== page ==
This research was supported by a grant from the National Institutes of Health’s National Institute on Alcohol Abuse and Alcoholism (5R01AA020309).
The Center on Alcohol Marketing and Youth monitors the marketing practices of the alcohol industry to focus attention and action on industry practices that jeopardize the health and safety of America’s youth. The Center was founded in 2002 at Georgetown University with funding from The Pew Charitable Trusts and the Robert Wood Johnson Foundation. The Center moved to the Johns Hopkins Bloomberg School of Public Health in 2008 and is currently funded by the Centers for Disease Control and Prevention. For more information, visit the CAMY website.
# # #
Media contact for the Center on Alcohol Marketing and Youth: Alicia Samuels at 914-720-4635 or firstname.lastname@example.org. Media contact for the Johns Hopkins Bloomberg School of Health: Barbara Benham at 410-614-2405 or email@example.com.
Alicia Samuels | Eurek Alert!
CU Denver study shows product placement, branding growing in popular music
10.03.2015 | University of Colorado Denver
Study Shows the Factors Influencing Which Conservation News Get Shared or Liked in Twitter and Facebook
04.03.2015 | National University of Singapore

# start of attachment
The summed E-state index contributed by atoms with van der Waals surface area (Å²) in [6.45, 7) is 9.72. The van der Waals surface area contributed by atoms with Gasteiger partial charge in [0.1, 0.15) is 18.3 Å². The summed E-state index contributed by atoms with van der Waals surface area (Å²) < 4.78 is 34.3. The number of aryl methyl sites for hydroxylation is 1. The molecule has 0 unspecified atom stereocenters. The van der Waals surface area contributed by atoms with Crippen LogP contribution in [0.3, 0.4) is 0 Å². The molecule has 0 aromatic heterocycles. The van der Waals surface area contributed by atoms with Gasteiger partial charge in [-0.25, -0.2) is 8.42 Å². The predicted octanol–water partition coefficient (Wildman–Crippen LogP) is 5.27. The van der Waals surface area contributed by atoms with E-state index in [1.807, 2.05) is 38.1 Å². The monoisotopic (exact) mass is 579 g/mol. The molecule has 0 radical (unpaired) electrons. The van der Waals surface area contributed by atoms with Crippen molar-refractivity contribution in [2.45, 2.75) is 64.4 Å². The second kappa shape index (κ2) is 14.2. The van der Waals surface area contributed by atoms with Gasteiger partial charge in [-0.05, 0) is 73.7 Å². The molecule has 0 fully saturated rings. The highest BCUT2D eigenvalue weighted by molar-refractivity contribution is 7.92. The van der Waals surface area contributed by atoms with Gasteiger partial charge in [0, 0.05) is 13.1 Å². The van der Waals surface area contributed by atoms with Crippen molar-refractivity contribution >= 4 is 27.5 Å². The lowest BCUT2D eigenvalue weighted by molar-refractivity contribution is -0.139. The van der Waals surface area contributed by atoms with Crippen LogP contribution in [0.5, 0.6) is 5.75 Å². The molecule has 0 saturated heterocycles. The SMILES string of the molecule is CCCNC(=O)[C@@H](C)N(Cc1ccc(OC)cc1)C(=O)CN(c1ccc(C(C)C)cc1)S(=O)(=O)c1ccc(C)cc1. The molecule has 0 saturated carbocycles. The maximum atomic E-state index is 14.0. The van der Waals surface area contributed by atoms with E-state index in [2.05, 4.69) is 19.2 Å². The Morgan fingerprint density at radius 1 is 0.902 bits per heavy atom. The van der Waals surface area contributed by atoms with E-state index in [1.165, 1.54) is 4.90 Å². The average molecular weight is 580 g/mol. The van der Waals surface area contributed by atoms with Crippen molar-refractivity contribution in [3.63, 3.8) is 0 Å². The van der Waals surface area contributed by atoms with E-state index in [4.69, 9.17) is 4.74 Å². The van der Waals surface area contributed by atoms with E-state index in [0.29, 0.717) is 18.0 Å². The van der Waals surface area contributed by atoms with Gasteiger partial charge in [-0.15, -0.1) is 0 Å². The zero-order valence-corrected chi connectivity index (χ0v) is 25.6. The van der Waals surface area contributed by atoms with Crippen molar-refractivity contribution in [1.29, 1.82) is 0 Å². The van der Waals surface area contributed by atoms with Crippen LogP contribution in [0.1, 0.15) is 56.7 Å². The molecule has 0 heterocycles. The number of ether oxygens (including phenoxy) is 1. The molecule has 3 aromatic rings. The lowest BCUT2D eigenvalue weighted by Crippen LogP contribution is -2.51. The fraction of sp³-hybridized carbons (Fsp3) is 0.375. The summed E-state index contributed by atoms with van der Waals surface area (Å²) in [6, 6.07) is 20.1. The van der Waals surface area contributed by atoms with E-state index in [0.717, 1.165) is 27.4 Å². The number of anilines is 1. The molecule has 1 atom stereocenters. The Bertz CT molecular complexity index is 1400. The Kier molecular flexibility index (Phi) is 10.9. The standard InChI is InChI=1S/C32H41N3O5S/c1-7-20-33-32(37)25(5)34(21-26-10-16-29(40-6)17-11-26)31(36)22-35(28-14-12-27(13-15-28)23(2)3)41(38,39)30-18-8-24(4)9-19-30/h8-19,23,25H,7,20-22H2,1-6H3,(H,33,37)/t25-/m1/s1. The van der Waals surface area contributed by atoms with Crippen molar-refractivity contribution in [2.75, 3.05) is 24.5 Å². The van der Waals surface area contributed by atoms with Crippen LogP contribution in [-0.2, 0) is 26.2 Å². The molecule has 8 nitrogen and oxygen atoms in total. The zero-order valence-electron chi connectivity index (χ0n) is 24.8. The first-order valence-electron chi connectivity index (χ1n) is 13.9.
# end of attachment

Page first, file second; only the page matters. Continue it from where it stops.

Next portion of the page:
In an experiment at the Department of Energy's SLAC National Accelerator Laboratory, scientists precisely measured the temperature and structure of aluminum as...
The IPH presents a solution at HANNOVER MESSE 2015 to make ship traffic more reliable while decreasing the maintenance costs at the same time. In cooperation with project partners, the research institute from Hannover, Germany, has developed a sensor system which continuously monitors the condition of the marine gearbox, thus preventing breakdowns. Special feature: the monitoring system works wirelessly and energy-autonomously. The required electrical power is generated where it is needed – directly at the sensor.
As well as cars need to be certified regularly (in Germany by the TÜV – Technical Inspection Association), ships need to be inspected – if the powertrain stops...
When an earthquake hits, the faster first responders can get to an impacted area, the more likely infrastructure--and lives--can be saved.
The Atlantic overturning is one of Earth’s most important heat transport systems, pumping warm water northwards and cold water southwards. Also known as the Gulf Stream system, it is responsible for the mild climate in northwestern Europe.
Scientists now found evidence for a slowdown of the overturning – multiple lines of observation suggest that in recent decades, the current system has been...
Because they are regularly subjected to heavy vehicle traffic, emissions, moisture and salt, above- and underground parking garages, as well as bridges, frequently experience large areas of corrosion. Most inspection systems to date have only been capable of inspecting smaller surface areas.
From April 13 to April 17 at the Hannover Messe (hall 2, exhibit booth C16), engineers from the Fraunhofer Institute for Nondestructive Testing IZFP will be...
25.03.2015 | Event News
19.03.2015 | Event News
17.03.2015 | Event News
26.03.2015 | Trade Fair News
26.03.2015 | Trade Fair News
26.03.2015 | Life Sciences